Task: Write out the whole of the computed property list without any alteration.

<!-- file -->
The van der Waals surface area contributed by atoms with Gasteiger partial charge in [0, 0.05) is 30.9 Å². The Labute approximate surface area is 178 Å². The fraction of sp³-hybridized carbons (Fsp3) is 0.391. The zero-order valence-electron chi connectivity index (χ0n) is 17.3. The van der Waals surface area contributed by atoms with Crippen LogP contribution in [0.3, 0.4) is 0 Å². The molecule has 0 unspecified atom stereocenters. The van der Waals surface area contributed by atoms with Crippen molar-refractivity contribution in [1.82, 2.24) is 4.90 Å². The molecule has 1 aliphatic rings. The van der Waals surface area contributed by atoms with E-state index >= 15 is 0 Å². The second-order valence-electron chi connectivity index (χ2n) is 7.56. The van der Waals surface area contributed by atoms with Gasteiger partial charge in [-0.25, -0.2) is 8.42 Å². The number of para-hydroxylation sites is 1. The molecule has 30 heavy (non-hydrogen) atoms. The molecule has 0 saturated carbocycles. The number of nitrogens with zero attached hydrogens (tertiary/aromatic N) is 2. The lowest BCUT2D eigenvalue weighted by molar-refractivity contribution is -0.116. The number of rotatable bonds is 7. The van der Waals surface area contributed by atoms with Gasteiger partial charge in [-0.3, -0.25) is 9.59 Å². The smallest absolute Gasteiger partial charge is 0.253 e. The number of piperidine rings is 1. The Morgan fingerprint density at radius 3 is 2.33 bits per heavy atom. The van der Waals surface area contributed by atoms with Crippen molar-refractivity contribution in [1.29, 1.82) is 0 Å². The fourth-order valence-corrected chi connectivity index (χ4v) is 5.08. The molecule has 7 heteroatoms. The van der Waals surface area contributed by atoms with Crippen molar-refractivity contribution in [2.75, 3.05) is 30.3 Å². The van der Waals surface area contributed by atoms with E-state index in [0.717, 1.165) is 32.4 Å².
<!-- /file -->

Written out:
The van der Waals surface area contributed by atoms with Gasteiger partial charge in [0, 0.05) is 30.9 Å². The Labute approximate surface area is 178 Å². The fraction of sp³-hybridized carbons (Fsp3) is 0.391. The zero-order valence-electron chi connectivity index (χ0n) is 17.3. The van der Waals surface area contributed by atoms with Crippen LogP contribution in [0.3, 0.4) is 0 Å². The molecule has 0 unspecified atom stereocenters. The van der Waals surface area contributed by atoms with Crippen molar-refractivity contribution in [1.82, 2.24) is 4.90 Å². The molecule has 1 aliphatic rings. The van der Waals surface area contributed by atoms with E-state index >= 15 is 0 Å². The second-order valence-electron chi connectivity index (χ2n) is 7.56. The van der Waals surface area contributed by atoms with Gasteiger partial charge in [-0.25, -0.2) is 8.42 Å². The number of para-hydroxylation sites is 1. The molecule has 30 heavy (non-hydrogen) atoms. The molecule has 0 saturated carbocycles. The number of nitrogens with zero attached hydrogens (tertiary/aromatic N) is 2. The lowest BCUT2D eigenvalue weighted by molar-refractivity contribution is -0.116. The number of rotatable bonds is 7. The van der Waals surface area contributed by atoms with Gasteiger partial charge in [-0.3, -0.25) is 9.59 Å². The smallest absolute Gasteiger partial charge is 0.253 e. The number of piperidine rings is 1. The Morgan fingerprint density at radius 3 is 2.33 bits per heavy atom. The van der Waals surface area contributed by atoms with Crippen molar-refractivity contribution in [1.29, 1.82) is 0 Å². The fourth-order valence-corrected chi connectivity index (χ4v) is 5.08. The molecule has 7 heteroatoms. The van der Waals surface area contributed by atoms with Crippen molar-refractivity contribution in [2.75, 3.05) is 30.3 Å². The van der Waals surface area contributed by atoms with E-state index in [0.717, 1.165) is 32.4 Å².